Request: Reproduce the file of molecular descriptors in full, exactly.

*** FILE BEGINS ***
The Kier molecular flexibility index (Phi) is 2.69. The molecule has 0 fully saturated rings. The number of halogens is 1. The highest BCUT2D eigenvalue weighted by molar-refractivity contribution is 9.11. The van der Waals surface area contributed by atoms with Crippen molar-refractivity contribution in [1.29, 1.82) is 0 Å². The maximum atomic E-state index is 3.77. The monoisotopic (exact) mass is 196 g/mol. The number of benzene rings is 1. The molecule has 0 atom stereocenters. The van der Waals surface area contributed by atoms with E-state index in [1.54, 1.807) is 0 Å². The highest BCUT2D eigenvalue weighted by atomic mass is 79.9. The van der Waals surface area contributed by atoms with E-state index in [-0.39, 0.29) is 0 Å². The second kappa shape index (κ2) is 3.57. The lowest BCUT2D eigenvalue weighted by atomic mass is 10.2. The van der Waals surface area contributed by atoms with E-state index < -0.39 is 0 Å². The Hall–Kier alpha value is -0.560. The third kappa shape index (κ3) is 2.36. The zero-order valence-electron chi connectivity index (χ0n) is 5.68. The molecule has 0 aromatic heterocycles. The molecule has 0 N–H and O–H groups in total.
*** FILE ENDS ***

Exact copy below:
The Kier molecular flexibility index (Phi) is 2.69. The molecule has 0 fully saturated rings. The number of halogens is 1. The highest BCUT2D eigenvalue weighted by molar-refractivity contribution is 9.11. The van der Waals surface area contributed by atoms with Crippen molar-refractivity contribution in [1.29, 1.82) is 0 Å². The maximum atomic E-state index is 3.77. The monoisotopic (exact) mass is 196 g/mol. The number of benzene rings is 1. The molecule has 0 atom stereocenters. The van der Waals surface area contributed by atoms with E-state index in [1.54, 1.807) is 0 Å². The highest BCUT2D eigenvalue weighted by atomic mass is 79.9. The van der Waals surface area contributed by atoms with E-state index in [-0.39, 0.29) is 0 Å². The second kappa shape index (κ2) is 3.57. The lowest BCUT2D eigenvalue weighted by atomic mass is 10.2. The van der Waals surface area contributed by atoms with E-state index < -0.39 is 0 Å². The Hall–Kier alpha value is -0.560. The third kappa shape index (κ3) is 2.36. The zero-order valence-electron chi connectivity index (χ0n) is 5.68. The molecule has 0 aromatic heterocycles. The molecule has 0 N–H and O–H groups in total.